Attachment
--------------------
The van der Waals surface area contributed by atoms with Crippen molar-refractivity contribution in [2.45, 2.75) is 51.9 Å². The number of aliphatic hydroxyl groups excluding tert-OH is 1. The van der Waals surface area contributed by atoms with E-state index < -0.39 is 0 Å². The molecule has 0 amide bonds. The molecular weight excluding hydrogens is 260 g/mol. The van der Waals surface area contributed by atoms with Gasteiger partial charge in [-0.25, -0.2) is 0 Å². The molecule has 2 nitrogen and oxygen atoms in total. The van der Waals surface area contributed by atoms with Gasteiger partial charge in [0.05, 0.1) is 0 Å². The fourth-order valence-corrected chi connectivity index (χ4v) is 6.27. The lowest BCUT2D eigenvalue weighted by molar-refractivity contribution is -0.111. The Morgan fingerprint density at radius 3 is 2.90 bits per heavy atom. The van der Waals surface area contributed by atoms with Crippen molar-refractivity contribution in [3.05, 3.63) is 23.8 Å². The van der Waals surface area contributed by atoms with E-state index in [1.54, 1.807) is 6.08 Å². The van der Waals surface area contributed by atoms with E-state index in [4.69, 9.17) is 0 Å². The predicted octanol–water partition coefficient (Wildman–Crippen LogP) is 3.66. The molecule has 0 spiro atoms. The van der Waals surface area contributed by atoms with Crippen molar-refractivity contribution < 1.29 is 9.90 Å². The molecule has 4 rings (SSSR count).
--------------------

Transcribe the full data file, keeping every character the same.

The van der Waals surface area contributed by atoms with Crippen molar-refractivity contribution in [2.45, 2.75) is 51.9 Å². The number of aliphatic hydroxyl groups excluding tert-OH is 1. The van der Waals surface area contributed by atoms with E-state index < -0.39 is 0 Å². The molecule has 0 amide bonds. The molecular weight excluding hydrogens is 260 g/mol. The van der Waals surface area contributed by atoms with Gasteiger partial charge in [-0.25, -0.2) is 0 Å². The molecule has 2 nitrogen and oxygen atoms in total. The van der Waals surface area contributed by atoms with Gasteiger partial charge in [0.05, 0.1) is 0 Å². The fourth-order valence-corrected chi connectivity index (χ4v) is 6.27. The lowest BCUT2D eigenvalue weighted by molar-refractivity contribution is -0.111. The Morgan fingerprint density at radius 3 is 2.90 bits per heavy atom. The van der Waals surface area contributed by atoms with Crippen molar-refractivity contribution in [3.05, 3.63) is 23.8 Å². The van der Waals surface area contributed by atoms with E-state index in [1.54, 1.807) is 6.08 Å². The van der Waals surface area contributed by atoms with E-state index in [4.69, 9.17) is 0 Å². The predicted octanol–water partition coefficient (Wildman–Crippen LogP) is 3.66. The molecule has 0 spiro atoms. The van der Waals surface area contributed by atoms with Crippen molar-refractivity contribution < 1.29 is 9.90 Å². The molecule has 4 rings (SSSR count).